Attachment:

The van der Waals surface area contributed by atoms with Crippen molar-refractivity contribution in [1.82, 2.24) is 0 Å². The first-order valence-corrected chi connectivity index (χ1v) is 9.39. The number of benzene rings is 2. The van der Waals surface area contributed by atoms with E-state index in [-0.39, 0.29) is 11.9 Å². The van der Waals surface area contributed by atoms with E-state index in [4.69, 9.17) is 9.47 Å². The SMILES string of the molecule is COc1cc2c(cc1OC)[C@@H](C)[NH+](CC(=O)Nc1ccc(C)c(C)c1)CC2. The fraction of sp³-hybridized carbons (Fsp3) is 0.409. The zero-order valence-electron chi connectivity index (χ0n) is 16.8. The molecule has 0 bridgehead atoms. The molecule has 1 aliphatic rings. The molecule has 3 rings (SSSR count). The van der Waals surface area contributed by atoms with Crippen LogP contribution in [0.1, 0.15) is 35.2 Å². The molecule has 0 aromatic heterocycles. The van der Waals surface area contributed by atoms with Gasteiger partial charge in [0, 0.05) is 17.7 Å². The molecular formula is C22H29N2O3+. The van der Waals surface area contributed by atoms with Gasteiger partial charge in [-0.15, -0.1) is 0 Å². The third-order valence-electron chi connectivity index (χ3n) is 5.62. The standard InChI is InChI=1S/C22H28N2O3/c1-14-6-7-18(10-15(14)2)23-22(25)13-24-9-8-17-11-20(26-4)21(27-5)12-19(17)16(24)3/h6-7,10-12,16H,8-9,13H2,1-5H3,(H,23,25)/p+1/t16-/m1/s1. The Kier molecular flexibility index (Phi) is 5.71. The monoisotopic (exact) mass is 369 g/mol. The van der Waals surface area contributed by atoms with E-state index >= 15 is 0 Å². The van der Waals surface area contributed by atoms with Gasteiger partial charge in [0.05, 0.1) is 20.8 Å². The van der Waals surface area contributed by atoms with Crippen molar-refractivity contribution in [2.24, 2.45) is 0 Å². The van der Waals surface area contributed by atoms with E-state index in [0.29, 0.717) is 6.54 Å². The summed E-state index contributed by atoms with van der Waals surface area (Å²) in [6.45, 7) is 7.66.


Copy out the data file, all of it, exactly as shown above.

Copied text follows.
The van der Waals surface area contributed by atoms with Crippen molar-refractivity contribution in [1.82, 2.24) is 0 Å². The first-order valence-corrected chi connectivity index (χ1v) is 9.39. The number of benzene rings is 2. The van der Waals surface area contributed by atoms with E-state index in [-0.39, 0.29) is 11.9 Å². The van der Waals surface area contributed by atoms with E-state index in [4.69, 9.17) is 9.47 Å². The SMILES string of the molecule is COc1cc2c(cc1OC)[C@@H](C)[NH+](CC(=O)Nc1ccc(C)c(C)c1)CC2. The fraction of sp³-hybridized carbons (Fsp3) is 0.409. The zero-order valence-electron chi connectivity index (χ0n) is 16.8. The molecule has 0 bridgehead atoms. The molecule has 1 aliphatic rings. The molecule has 3 rings (SSSR count). The van der Waals surface area contributed by atoms with Crippen LogP contribution in [0.1, 0.15) is 35.2 Å². The molecule has 0 aromatic heterocycles. The van der Waals surface area contributed by atoms with Gasteiger partial charge in [0, 0.05) is 17.7 Å². The molecular formula is C22H29N2O3+. The van der Waals surface area contributed by atoms with Gasteiger partial charge in [-0.15, -0.1) is 0 Å². The third-order valence-electron chi connectivity index (χ3n) is 5.62. The standard InChI is InChI=1S/C22H28N2O3/c1-14-6-7-18(10-15(14)2)23-22(25)13-24-9-8-17-11-20(26-4)21(27-5)12-19(17)16(24)3/h6-7,10-12,16H,8-9,13H2,1-5H3,(H,23,25)/p+1/t16-/m1/s1. The Kier molecular flexibility index (Phi) is 5.71. The monoisotopic (exact) mass is 369 g/mol. The van der Waals surface area contributed by atoms with E-state index >= 15 is 0 Å². The van der Waals surface area contributed by atoms with Gasteiger partial charge in [0.05, 0.1) is 20.8 Å². The van der Waals surface area contributed by atoms with Crippen molar-refractivity contribution in [2.24, 2.45) is 0 Å². The van der Waals surface area contributed by atoms with E-state index in [0.29, 0.717) is 6.54 Å². The summed E-state index contributed by atoms with van der Waals surface area (Å²) in [6.45, 7) is 7.66.